Reading the Comics, April 1, 2021: Why Is Gunther Taking Algebraic Topology Edition

I’m not yet looking to discuss every comic strip with any mathematics mention. But something gnawed at me in this installment of Greg Evans and Karen Evans’s Luann. It’s about the classes Gunther says he’s taking.

The main characters in Luann are in that vaguely-defined early-adult era. They’re almost all attending a local university. They’re at least sophomores, since they haven’t been doing stories about the trauma and liberation of going off to school. How far they’ve gotten has been completely undefined. So here’s what gets me.

Gunther, looking at sewing patterns: 'You want me to sew pirate outfits?' Bets: 'I'm thinking satin brocade doublet and velvet pantaloons.' Les, not in the conversation: 'Nerd.' Gunther: 'I'm thinking algebraic topology and vector calculus homework.' (He shows his textbooks.) Les: 'And nerdier. (Les pets a cat.)
Greg Evans and Karen Evans’s Luann for the 1st of April, 2021. This and other essays discussing topics raised by Luann are at this link. The overall story here is that Bets wants to have this pirate-themed dinner and trusts Gunther, who’s rather good at clothes-making, to do the decorating.

Gunther taking vector calculus? That makes sense. Vector calculus is a standard course if you’re taking any mathematics-dependent major. It might be listed as Multivariable Calculus or Advanced Calculus or Calculus III. It’s where you learn partial derivatives, integrals along a path, integrals over a surface or volume. I don’t know Gunther’s major, but if it’s any kind of science, yeah, he’s taking vector calculus.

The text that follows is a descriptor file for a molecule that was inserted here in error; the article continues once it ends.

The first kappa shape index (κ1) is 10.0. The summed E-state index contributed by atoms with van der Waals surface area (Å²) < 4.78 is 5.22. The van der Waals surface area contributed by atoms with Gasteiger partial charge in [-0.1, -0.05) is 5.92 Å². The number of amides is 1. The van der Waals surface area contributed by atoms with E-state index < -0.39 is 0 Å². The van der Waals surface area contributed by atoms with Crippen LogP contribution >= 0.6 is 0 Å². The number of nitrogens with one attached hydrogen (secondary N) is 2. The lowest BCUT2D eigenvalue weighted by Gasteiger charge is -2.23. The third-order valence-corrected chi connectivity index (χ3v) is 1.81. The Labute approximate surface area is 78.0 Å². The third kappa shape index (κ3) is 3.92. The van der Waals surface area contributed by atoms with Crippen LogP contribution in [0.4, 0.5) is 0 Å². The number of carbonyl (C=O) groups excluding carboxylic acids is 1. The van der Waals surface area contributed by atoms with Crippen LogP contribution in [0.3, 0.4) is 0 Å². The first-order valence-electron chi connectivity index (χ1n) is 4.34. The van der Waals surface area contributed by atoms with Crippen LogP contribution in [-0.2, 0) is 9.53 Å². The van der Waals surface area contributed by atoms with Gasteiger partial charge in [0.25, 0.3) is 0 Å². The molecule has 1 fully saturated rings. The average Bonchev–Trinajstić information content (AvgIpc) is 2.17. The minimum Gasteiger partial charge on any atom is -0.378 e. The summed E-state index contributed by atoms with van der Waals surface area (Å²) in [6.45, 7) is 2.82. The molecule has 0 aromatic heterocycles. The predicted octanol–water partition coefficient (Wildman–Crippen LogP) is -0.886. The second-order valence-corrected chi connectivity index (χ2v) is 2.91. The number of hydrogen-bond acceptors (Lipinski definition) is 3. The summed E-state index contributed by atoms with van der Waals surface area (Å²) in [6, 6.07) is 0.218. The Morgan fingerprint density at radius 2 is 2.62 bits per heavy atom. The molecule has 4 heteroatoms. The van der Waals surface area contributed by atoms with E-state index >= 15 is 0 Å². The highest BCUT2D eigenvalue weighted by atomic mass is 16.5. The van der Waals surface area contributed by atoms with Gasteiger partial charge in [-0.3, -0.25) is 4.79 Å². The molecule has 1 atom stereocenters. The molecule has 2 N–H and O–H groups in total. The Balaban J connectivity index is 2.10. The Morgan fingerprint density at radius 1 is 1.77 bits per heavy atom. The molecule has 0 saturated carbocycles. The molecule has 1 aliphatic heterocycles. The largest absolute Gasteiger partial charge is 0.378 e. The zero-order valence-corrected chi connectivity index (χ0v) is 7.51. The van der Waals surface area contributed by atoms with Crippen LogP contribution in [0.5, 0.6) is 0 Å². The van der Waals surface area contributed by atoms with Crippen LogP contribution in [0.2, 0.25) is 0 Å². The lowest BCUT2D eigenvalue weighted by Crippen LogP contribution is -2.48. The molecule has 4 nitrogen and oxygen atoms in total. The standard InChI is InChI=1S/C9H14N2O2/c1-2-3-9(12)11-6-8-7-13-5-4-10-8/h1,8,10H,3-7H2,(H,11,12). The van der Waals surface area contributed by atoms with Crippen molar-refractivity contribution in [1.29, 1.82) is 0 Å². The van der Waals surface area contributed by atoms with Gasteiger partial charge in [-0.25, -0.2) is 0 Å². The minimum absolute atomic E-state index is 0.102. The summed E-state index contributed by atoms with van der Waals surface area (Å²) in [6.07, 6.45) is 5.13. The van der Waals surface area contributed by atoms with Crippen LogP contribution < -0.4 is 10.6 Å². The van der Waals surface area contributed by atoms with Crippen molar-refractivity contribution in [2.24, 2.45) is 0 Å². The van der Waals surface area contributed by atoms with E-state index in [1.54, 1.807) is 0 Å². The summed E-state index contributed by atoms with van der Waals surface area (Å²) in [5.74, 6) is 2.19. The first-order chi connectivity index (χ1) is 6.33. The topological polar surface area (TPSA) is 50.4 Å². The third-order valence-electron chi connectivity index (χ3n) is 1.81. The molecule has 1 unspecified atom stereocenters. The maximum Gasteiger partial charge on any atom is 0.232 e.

Algebraic topology, though. That I don’t get. Topology at all is usually an upper-level course. It’s for mathematics majors, maybe physics majors.  Not every mathematics major takes topology.   Algebraic topology is a deeper specialization of the subject. I’ve only seen courses listed as algebraic topology as graduate courses. It’s possible for an undergraduate to take a graduate-level course, yes. And it may be that Gunther is taking a regular topology course, and the instructor prefers to focus on algebraic topology.

But even a regular topology course relies on abstract algebra. Which, again, is something you’ll get as an undergraduate. If you’re a mathematics major you’ll get at least two years of algebra. And, if my experience is typical, still feel not too sure about the subject. Thing is that Intro to Abstract Algebra is something you’d plausibly take at the same time as Vector Calculus.  Then you’d get Abstract Algebra and then, if you wished, Topology.

So you see the trouble. I don’t remember anything in algebra-to-topology that would demand knowing vector calculus. So it wouldn’t mean Gunther took courses without taking the prerequisites. But it’s odd to take an advanced mathematics course at the same time as a basic mathematics course. Unless Gunther’s taking an advanced vector calculus course, which might be. Although since he wants to emphasize that he’s taking difficult courses, it’s odd to not say “advanced”. Especially if he is tossing in “algebraic” before topology.

And, yes, I’m aware of the Doylist explanation for this. The Evanses wanted courses that sound impressive and hard. And that’s all the scene demands. The joke would not be more successful if they picked two classes from my actual Junior year schedule. None of the characters have a course of study that could be taken literally. They’ve been university students full-time since 2013 and aren’t in their senior year yet. It would be fun, is all, to find a way this makes sense.